Aspen Country Day School apologizes for missing student, cases of frost-nip on recent outdoor ed trip |

Aspen Country Day School apologizes for missing student, cases of frost-nip on recent outdoor ed trip

Erica Robbie
The Aspen Times

A fourth-grade Aspen Country Day School student went missing for a period of time on a backcountry ski trip earlier this month as part of the school’s longstanding outdoor-education program.

In a newsletter sent last week to parents, faculty and trustees, Aspen County Day School also reported that three students suffered windburn and frost nip from the trip.

“We want to repeat our sincere apologies for distress that events on the fourth grade outdoor-ed trip Feb. 7 to 8 caused the families of students involved,” the school said Friday in a second letter. “This has been a learning experience for our school community, and we are taking all necessary steps to ensure that trips continue to be safe, meaningful and joyful for all children.”

On the morning of Feb. 7, 25 students and five adults left for the Shrine Mountain Inn huts near Vail Pass, according to the statement from the school.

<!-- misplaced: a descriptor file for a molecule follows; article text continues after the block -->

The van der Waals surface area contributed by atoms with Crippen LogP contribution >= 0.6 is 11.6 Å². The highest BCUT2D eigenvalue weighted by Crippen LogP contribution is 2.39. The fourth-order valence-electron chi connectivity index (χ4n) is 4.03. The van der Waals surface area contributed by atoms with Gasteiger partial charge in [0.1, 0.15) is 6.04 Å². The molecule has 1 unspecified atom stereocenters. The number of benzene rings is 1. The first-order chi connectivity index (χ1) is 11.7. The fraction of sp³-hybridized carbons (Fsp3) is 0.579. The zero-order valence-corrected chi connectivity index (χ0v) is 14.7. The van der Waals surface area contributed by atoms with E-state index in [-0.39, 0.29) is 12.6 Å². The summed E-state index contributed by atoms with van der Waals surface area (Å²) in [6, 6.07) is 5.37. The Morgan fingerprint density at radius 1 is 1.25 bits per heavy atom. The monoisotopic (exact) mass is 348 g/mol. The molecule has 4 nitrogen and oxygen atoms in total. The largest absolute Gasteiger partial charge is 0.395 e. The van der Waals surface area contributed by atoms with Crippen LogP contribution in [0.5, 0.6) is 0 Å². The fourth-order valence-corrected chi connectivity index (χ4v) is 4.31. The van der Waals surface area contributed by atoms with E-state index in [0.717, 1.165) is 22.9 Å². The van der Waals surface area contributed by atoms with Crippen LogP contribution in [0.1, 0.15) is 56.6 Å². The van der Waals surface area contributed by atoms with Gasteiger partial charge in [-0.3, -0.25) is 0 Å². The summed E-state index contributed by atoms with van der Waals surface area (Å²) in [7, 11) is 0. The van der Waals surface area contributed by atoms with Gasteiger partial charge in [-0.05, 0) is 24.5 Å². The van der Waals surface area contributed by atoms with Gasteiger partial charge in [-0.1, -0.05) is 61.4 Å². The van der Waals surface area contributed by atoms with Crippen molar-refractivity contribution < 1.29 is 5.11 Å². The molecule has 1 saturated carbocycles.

The weather was windy and cold, and the majority of students and two chaperones turned around and headed home that afternoon, while the remaining eight students and three chaperones continued on to the hut.

“As this group approached the hut, visibility worsened and one child became separated from the group. She remained on the trail and was discovered by a backcountry skier who was passing by,” the statement reads. “This helpful skier led the child to the hut where she was reunited with her group.”

The eight students and three chaperones spent the night at the hut and returned home the following day.

When reached Friday afternoon, Aspen Country Day School director of communications Carolyn Hines said, they “don’t exactly know” how long the child was separated from the group.

Asked about the cases of frost nip and windburn, Hines said the students’ parents informed the school when they returned home after the trip.

“We can’t make a medical diagnosis, so it’s been up to the parents to let us know about that,” she said.

Hines declined further comment and pointed to the school newsletter for any additional information.

The letter sent Friday, signed by head of school Josh Wolman and board of trustees chair Soledad Hurst, states: “Based on a full analysis of the trip, the board’s risk management committee recommended a series of new policies and procedures that were unanimously approved at the Wednesday meeting of the board of trustees.”

Those policies include the addition a “go/no-go checklist” and an evaluation from a “third-party consultant that specializes in risk management.”